Many women become slaves to the trends and designs of fashion and addicted to the ever changing styles that designers are able to impose on them. This had been the same since, and even before the mid-1800s, when the long flowing dress’s women wore, were part of the everyday life.
When considering this, it is fascinating and somewhat amusing to see the earnest attention that has been paid to the portrayal of a woman’s waist, hemline and bust-line and the various aspects displayed by the name of fashion. In fact, it has been one of the most influential and vital factors to the overall look of women’s fashion generally, over the years. One from which we have not looked back.
Do You Have a Waist?
The tiny waist for women had been avidly sought after since the nineteenth century, when corsets were used to pull the waist in as tight as possible, giving the appearance of an ultra slim waist. This was emphasized even more, by the following dress. A number of petticoats were worn under the dress, to give the appearance of a fuller figure, and was accompanied with a very slim waist.
However, the world of fashion developed a style of a more standard appearance in the 1900s. It was in 1910 when the women’s dress tended to produce a gentler look, not harsh and tightly fitting, as had been the case in the 1800s. Women no longer required the need of help, in reducing their waist to the minimum possible, as the fashion had, thankfully, progressed and changed accordingly. A more relaxed approach had been introduced to a woman’s dress, and relief was experienced by the female gender. Fashion was now enjoyable once more.
The Hemline Approach
1920 saw the new high-waisted look appear with the flapper style, as it was known. This style enabled emphasis to be taken away from the natural waistline, and placed upon the hemline of the skirt instead, drastically shortening it to what was seen to be an extremely short skirt by previous standards. This was regarded as one of the radical changes that had occurred for several centuries. In fact, this alteration to hemlines has remained ever since, apart from the occasional lapse to longer lengths. As the new, raised hemline was seen as a pleasant relief by the male gender, because waistlines and bust-lines were now ignored, this eventually gave way to a more masculine look for women.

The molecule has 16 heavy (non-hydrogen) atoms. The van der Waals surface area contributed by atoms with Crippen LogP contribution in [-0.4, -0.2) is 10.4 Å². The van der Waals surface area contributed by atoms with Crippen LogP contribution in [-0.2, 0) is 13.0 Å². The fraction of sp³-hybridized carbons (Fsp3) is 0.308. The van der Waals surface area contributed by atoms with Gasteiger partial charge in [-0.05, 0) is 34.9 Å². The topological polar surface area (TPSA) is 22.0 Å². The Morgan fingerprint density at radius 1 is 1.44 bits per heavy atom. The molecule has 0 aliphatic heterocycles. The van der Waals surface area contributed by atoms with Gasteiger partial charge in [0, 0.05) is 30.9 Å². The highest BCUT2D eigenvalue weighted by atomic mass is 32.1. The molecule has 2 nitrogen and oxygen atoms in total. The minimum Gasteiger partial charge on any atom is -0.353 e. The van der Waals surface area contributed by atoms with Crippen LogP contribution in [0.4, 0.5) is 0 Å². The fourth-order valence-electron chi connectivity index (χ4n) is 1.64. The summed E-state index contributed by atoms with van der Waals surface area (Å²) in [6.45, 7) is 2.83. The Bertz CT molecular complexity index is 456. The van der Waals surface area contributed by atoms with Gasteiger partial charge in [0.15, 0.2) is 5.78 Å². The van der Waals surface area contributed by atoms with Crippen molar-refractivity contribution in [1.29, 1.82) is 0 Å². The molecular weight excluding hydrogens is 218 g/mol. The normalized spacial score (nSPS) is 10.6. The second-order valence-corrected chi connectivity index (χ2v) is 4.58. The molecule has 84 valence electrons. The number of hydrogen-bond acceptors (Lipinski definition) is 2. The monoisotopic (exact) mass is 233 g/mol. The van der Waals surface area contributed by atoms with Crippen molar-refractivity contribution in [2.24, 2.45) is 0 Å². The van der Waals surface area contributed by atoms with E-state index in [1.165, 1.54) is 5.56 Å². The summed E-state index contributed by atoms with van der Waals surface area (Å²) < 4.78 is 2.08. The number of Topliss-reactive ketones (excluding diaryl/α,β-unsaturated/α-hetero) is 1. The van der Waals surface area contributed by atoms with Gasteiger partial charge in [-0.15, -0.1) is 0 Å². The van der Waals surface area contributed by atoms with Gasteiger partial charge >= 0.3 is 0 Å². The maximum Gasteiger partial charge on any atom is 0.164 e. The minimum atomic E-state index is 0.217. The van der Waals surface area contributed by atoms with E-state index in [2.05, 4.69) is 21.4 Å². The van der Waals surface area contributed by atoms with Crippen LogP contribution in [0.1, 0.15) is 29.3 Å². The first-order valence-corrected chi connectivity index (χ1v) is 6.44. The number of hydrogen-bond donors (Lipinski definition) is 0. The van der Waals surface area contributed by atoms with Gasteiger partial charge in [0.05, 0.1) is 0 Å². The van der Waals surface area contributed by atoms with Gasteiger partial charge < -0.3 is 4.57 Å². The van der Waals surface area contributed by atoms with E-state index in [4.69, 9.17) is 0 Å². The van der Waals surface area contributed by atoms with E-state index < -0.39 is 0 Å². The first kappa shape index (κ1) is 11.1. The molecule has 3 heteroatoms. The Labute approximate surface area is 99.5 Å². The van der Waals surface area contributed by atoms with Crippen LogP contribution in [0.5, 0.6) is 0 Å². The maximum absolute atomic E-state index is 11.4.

However, relief was at hand, as in the 1930s, a much more graceful image was introduced, reverting to a normal waistline again but, to the delight of most women, not as small as it had once been. A more womanly appearance was now required, and the dress was designed accordingly.
My Bust-line is My Best Line.
As the forties approached, still the little waist remained. However, more importance was placed on the bust line which gave the impression of an even smaller waistline. The overall effect was enhanced even further by the introduction of fuller skirts. As we progressed to the fifties, the fashion changed again, but this time it was shoulders that were the center of attention and the high-waisted look returned.
It was the 1960s when a woman’s dress became remarkably shorter, which gave its name to the mini skirt. It was definitely a major happening and one that caused much publicity. Every single woman had to wear a mini skirt, despite their size and age: the demand was amazing. Now that the focus had been withdrawn from their waist, many females could dress in comfort once more.
In fact, from the sixties onwards, the woman’s waist has not actually made a comeback to the extreme proportions seen back in the 1800s. This is looked upon by many females very favorably as different fashions are worn. So if you tend to have a large waistline; it certainly does not need to alter how you dress.